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The Surprising Lesson I Learned from an Extra Hour of Sleep

At some point in January, once the holidays have officially passed, the hours of darkness seem like they intensify. Even though the sun continues to set earlier and rise later throughout December, I never seem to mind it during the holiday season. Once the holidays are officially over and we are in the depths of January, though, it always feels like a different story.

I’ve always considered myself to be a morning person rather than a night person.

While I don’t necessarily bounce out of bed in the morning, it’s much easier for me to get up early than it is to stay up late. (No matter how hard I try each evening, I always manage to fall asleep on the couch). However, each year in January I find myself questioning this “morning person” classification.

Waking up before the sun this time of year somehow always manages to feel like a battle I am nearly unable to conquer.

When the hours of daylight are minimal, my motivation in the mornings is minimal as well.

Not just motivation for workouts or chores, but motivation just to get moving. The mornings in January always feel incredible depressing. The sun won’t be up for hours, and sometimes we won’t even be able to see it when it actually is up.

The surprising life lesson I learned from an extra hour of sleep each day. My motivation to wake up early is always low during the winter, but my month long experiment of sleeping in taught me a surprising lesson.

In the past, I’d drag my feet every morning, feeling sorry for myself as I made breakfast and hopped in the car before my neighbor’s lights were even on. This year, however, has been different. With no commute and no early morning hours like in the past, I’ve had quite a bit more flexibility. As the holidays ended and the new year began, I decided to take advantage of that flexibility and allow myself an extra hour of snoozing.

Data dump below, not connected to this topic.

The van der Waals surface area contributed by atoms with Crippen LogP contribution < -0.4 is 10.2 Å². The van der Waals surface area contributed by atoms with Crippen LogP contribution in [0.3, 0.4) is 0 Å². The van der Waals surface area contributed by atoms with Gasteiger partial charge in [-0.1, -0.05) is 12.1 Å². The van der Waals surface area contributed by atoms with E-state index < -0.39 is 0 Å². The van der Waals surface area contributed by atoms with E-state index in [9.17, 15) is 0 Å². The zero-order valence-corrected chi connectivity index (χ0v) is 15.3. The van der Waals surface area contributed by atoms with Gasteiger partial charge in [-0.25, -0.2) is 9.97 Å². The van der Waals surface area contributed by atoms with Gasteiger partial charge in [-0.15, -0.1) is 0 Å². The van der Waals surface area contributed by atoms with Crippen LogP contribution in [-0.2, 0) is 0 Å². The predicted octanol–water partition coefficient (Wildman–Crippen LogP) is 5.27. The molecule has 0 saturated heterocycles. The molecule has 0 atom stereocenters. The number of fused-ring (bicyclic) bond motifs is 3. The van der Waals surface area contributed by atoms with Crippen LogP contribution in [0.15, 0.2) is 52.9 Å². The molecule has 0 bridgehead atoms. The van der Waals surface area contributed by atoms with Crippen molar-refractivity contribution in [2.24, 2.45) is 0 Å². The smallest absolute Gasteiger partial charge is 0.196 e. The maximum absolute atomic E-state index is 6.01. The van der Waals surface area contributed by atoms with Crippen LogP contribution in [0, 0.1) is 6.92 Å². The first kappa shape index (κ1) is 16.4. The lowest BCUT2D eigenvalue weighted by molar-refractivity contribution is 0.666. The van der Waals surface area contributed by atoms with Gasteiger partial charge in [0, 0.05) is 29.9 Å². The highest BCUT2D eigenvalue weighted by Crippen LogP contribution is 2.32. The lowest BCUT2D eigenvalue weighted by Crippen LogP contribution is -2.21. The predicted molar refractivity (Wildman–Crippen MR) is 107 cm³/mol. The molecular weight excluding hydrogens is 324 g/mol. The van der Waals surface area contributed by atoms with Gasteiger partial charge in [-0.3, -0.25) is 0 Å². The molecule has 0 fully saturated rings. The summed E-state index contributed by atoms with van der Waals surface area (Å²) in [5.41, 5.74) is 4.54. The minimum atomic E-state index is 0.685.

What started as something I would only do “for a couple of days” to “ease the transition back to work after the holidays” slowly made it’s way through a full week, and over to the next.

Before I knew it, I had reset my daily alarm and left it there for three weeks.

I spent the month of January getting an extra hour of sleep each morning. This extra hour allowed me to wake up at 7 am, rather than 6. I never felt like I needed to “sleep in” in the sense that most people think of it.

Sleeping in for me doesn’t mean spending my whole mornings in bed, or even waking up after the sun rises. Delaying my wake up time for an hour was my way of feeding into my woe-is-me feelings and letting them get the best of me.

What started as laziness turned into an experiment.

And I somehow managed to sleep in an extra hour each day throughout the month of January.

7 am has always been my cut off time of waking up early. For some reason I have always considered 7 am a decent time to wake up; not too early, so it’s manageable on weekends even after staying up later than usual. 7 am always seemed like it was such a luxury: if I could just sleep in until 7, then my mornings would be so much better.